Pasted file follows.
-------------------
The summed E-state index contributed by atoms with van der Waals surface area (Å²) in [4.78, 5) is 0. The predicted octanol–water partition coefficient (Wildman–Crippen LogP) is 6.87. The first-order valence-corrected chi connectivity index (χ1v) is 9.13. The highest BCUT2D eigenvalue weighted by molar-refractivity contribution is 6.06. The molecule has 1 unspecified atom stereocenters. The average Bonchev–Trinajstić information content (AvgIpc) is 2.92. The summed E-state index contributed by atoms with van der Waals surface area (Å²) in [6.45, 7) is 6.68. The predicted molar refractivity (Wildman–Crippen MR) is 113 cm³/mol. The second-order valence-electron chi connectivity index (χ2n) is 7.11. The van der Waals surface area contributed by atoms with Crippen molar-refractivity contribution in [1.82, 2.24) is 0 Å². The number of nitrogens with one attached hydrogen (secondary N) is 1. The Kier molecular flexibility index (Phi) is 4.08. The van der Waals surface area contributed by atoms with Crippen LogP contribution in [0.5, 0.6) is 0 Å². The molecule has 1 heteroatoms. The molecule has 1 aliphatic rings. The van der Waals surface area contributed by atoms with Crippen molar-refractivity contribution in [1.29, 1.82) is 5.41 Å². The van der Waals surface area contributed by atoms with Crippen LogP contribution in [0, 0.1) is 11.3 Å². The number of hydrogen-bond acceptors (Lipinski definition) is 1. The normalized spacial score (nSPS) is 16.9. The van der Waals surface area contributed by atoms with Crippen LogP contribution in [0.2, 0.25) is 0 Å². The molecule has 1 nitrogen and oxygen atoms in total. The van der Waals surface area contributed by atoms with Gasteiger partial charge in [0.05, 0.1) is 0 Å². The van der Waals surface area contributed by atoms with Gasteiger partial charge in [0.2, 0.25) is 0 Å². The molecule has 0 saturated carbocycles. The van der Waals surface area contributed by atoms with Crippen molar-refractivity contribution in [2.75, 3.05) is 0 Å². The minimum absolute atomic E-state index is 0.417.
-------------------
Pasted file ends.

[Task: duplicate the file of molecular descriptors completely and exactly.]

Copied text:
The summed E-state index contributed by atoms with van der Waals surface area (Å²) in [4.78, 5) is 0. The predicted octanol–water partition coefficient (Wildman–Crippen LogP) is 6.87. The first-order valence-corrected chi connectivity index (χ1v) is 9.13. The highest BCUT2D eigenvalue weighted by molar-refractivity contribution is 6.06. The molecule has 1 unspecified atom stereocenters. The average Bonchev–Trinajstić information content (AvgIpc) is 2.92. The summed E-state index contributed by atoms with van der Waals surface area (Å²) in [6.45, 7) is 6.68. The predicted molar refractivity (Wildman–Crippen MR) is 113 cm³/mol. The second-order valence-electron chi connectivity index (χ2n) is 7.11. The van der Waals surface area contributed by atoms with Crippen molar-refractivity contribution in [1.82, 2.24) is 0 Å². The number of nitrogens with one attached hydrogen (secondary N) is 1. The Kier molecular flexibility index (Phi) is 4.08. The van der Waals surface area contributed by atoms with Crippen LogP contribution in [0.5, 0.6) is 0 Å². The molecule has 1 heteroatoms. The molecule has 1 aliphatic rings. The van der Waals surface area contributed by atoms with Crippen molar-refractivity contribution in [1.29, 1.82) is 5.41 Å². The van der Waals surface area contributed by atoms with Crippen LogP contribution in [0, 0.1) is 11.3 Å². The number of hydrogen-bond acceptors (Lipinski definition) is 1. The normalized spacial score (nSPS) is 16.9. The van der Waals surface area contributed by atoms with Crippen LogP contribution in [0.2, 0.25) is 0 Å². The molecule has 1 nitrogen and oxygen atoms in total. The van der Waals surface area contributed by atoms with Gasteiger partial charge in [0.05, 0.1) is 0 Å². The van der Waals surface area contributed by atoms with Gasteiger partial charge in [0.2, 0.25) is 0 Å². The molecule has 0 saturated carbocycles. The van der Waals surface area contributed by atoms with Crippen molar-refractivity contribution in [2.75, 3.05) is 0 Å². The minimum absolute atomic E-state index is 0.417.